Four Federal Lawsuits Filed to Prevent Privatization of Election Process

Federal lawsuits were filed today in four different swing states to block hundreds of millions of dollars donated by Facebook CEO Mark Zuckerberg from being used by city governments in local election efforts.

Zuckerberg recently donated $250 million to the Center for Tech and Civic Life (CTCL), a left-leaning election group devoted to increasing voter participation. The donation has raised alarms about the influence of private parties on elections and the overall integrity of November’s election process. The CTCL has been providing grants exclusively to Democrat stronghold cities in an effort to turn out the vote.

The lawsuits have been filed in Michigan by the Election Integrity Fund, in Wisconsin by the Wisconsin Voters’ Alliance, in Minnesota by the Minnesota Voters’ Alliance, and in Pennsylvania by two Congressional candidates and multiple state house members. All four states swung in favor of Donald Trump in 2016, but the cities whose election efforts are being funded by CTCL all voted overwhelmingly for Hillary Clinton that year. 

The CTCL has provided nearly $26 million in grants across 12 different cities, which combined cast over 75% of their 2 million votes in favor of Hillary Clinton in the 2016 election. 

Jurisdiction/CityGrant AmountTrumpClintonClinton %
Green Bay City, WI$1,093,40019,82121,29151.79%
Kenosha City, WI$862,77915,82922,84959.07%
Madison City, WI$1,271,78823,053120,07883.89%
Milwaukee City, WI$2,154,50045,167188,65380.68%
Racine City, WI$942,1008,93419,02968.05%
Philadelphia City, PA$10,000,000108,748584,02584.30%
Wayne County, MI-Detroit$3,512,0007,682234,87196.83%
Flint City, MI$475,6254,57224,79084.42%
East Lansing, MI$8,5004,14713,07375.9%
Lansing, MI$440,00011,21932,71674.46%
Minneapolis City, MN$3,000,00025,693174,58587.17%
Delaware County, PA$2,200,000110,667177,40261.58%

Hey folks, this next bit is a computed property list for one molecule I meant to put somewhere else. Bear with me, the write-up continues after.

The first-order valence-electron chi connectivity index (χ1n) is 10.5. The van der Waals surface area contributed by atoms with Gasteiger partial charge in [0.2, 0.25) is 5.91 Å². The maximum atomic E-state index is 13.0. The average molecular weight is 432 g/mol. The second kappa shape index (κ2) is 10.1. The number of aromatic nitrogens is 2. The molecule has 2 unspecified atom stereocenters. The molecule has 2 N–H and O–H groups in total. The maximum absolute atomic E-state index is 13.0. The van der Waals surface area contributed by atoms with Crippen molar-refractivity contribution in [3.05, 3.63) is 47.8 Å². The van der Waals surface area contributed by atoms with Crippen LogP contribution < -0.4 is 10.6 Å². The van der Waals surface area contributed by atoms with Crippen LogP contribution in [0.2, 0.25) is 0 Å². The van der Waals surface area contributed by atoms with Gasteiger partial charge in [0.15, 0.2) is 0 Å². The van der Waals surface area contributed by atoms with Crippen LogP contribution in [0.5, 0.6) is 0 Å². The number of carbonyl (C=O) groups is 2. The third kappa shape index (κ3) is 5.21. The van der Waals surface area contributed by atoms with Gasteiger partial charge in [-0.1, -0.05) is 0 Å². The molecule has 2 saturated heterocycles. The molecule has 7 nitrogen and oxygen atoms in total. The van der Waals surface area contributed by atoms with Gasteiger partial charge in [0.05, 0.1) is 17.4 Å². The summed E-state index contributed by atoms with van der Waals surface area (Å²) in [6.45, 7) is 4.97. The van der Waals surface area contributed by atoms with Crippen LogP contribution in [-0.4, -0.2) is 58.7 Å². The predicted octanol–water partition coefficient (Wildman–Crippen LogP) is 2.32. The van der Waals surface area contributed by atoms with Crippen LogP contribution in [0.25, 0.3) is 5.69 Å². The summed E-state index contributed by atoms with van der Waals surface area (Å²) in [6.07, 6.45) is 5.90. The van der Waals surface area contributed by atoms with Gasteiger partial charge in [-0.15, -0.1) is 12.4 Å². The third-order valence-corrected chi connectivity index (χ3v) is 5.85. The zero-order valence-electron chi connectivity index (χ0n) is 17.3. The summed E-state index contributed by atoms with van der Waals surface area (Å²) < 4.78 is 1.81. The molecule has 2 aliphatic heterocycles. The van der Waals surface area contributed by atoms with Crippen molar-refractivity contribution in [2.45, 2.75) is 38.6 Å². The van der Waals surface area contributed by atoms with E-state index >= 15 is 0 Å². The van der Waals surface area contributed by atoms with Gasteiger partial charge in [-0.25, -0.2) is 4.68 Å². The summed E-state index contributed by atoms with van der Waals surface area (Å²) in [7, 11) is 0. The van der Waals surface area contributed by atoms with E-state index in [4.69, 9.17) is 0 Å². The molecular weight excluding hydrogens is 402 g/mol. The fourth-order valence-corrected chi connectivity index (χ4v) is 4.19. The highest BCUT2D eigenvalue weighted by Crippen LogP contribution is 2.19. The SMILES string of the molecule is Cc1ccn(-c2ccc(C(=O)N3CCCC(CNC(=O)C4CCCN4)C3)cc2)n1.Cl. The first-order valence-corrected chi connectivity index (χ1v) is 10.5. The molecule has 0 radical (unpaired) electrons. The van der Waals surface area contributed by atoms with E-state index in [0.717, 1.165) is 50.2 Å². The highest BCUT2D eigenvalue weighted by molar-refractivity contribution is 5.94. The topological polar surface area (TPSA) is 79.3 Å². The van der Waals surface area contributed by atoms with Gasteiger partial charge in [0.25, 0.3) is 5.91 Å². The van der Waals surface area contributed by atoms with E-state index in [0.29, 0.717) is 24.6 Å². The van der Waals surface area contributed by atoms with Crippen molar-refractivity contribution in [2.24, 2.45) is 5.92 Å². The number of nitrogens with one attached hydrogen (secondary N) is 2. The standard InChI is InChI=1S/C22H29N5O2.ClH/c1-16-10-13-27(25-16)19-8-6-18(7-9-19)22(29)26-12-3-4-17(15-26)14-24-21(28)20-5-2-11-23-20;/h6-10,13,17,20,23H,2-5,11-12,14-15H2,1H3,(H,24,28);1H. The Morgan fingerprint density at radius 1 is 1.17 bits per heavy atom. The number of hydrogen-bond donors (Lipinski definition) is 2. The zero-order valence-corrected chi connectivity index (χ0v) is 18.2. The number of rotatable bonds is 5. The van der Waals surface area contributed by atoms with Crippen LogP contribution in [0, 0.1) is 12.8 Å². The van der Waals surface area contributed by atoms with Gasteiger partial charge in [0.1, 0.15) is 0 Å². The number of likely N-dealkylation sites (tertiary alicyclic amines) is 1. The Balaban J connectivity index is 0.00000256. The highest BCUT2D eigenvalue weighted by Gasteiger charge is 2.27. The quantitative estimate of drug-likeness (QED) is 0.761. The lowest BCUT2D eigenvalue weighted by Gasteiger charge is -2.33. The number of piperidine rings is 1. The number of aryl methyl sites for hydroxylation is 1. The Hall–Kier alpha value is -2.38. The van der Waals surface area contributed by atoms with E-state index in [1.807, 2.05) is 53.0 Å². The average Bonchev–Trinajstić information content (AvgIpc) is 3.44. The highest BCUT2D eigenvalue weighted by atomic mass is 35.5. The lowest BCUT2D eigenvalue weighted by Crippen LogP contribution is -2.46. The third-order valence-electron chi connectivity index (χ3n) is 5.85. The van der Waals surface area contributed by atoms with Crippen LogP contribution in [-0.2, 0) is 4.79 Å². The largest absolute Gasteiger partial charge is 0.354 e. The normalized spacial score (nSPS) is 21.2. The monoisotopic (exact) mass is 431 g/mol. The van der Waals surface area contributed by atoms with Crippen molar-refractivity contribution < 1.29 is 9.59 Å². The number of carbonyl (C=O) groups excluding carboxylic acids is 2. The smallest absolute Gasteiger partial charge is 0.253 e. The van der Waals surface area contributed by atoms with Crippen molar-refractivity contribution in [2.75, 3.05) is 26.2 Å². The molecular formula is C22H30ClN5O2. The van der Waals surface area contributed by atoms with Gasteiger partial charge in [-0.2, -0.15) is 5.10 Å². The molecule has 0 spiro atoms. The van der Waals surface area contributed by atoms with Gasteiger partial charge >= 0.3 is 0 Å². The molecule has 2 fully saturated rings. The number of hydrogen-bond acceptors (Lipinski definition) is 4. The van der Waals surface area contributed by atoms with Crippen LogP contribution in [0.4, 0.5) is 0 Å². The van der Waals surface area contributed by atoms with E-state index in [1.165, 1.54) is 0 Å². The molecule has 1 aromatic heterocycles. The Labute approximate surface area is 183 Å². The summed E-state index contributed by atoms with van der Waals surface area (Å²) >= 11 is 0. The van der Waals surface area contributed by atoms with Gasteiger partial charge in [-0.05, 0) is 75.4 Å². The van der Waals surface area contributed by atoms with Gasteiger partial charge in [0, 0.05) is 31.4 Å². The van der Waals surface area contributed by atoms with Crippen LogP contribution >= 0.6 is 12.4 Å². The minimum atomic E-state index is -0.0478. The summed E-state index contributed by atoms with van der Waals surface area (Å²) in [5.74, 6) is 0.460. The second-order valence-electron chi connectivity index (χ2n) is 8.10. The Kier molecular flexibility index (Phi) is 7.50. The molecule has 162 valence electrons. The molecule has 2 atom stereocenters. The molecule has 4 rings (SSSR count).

Totals:$25,960,692548,3732,003,23775.68%

CTCL is partnered with other progressive organizations such as the Democracy Fund, the Skoll Foundation, and Rock the Vote. 

“This partisan privatization of our elections can’t stand,” said Tom Brejcha, President of the Thomas More Society, which is representing the plaintiffs of all four lawsuits. “Imagine a future where wealthy individuals can essentially purchase the county or city election apparatus anywhere through such creative grants to accomplish their personal objectives.” 

The lawsuits argue that federal law preempts cities from accepting private federal election grants, and that those cities that have partnered with and received funds from the CTCL have done so without legal authority. They invoke several U.S. election laws and codes, including the Elections Clause from the U.S. Constitution and the Help America Vote Act.

“Government cannot be in the business of playing favorites in elections,” explained Phill Kline, the Director of the Amistad Project of the Thomas More Society. “These targeted funds pay government officials to turn out the vote in blue jurisdictions while the governors in these states are making it difficult and actually discouraging in-person voting on Election Day in more conservative areas of the states. Government targeting Democrat portions of a state to increase voter turnout, while also targeting Republican areas of the state to make it harder to vote, violates the basic premise of American jurisprudence that we are all equal before the law.” 

The lawsuits affirms that private parties are free to spend money directly in efforts to get out the vote, but continues that it is constitutionally impermissible for cities to accept private donations in election processes, especially when it results in discrimination of one type of voter over another.

“While Mark Zuckerberg can use his private funds to help voters,” Kline added, “these city and county officials can’t use the funds from CTCL to favor a certain class of voters over another. America has a dark history of voter suppression before the Voting Rights Act became law. This rigging of the game is the other side of that same coin,” Kline concluded.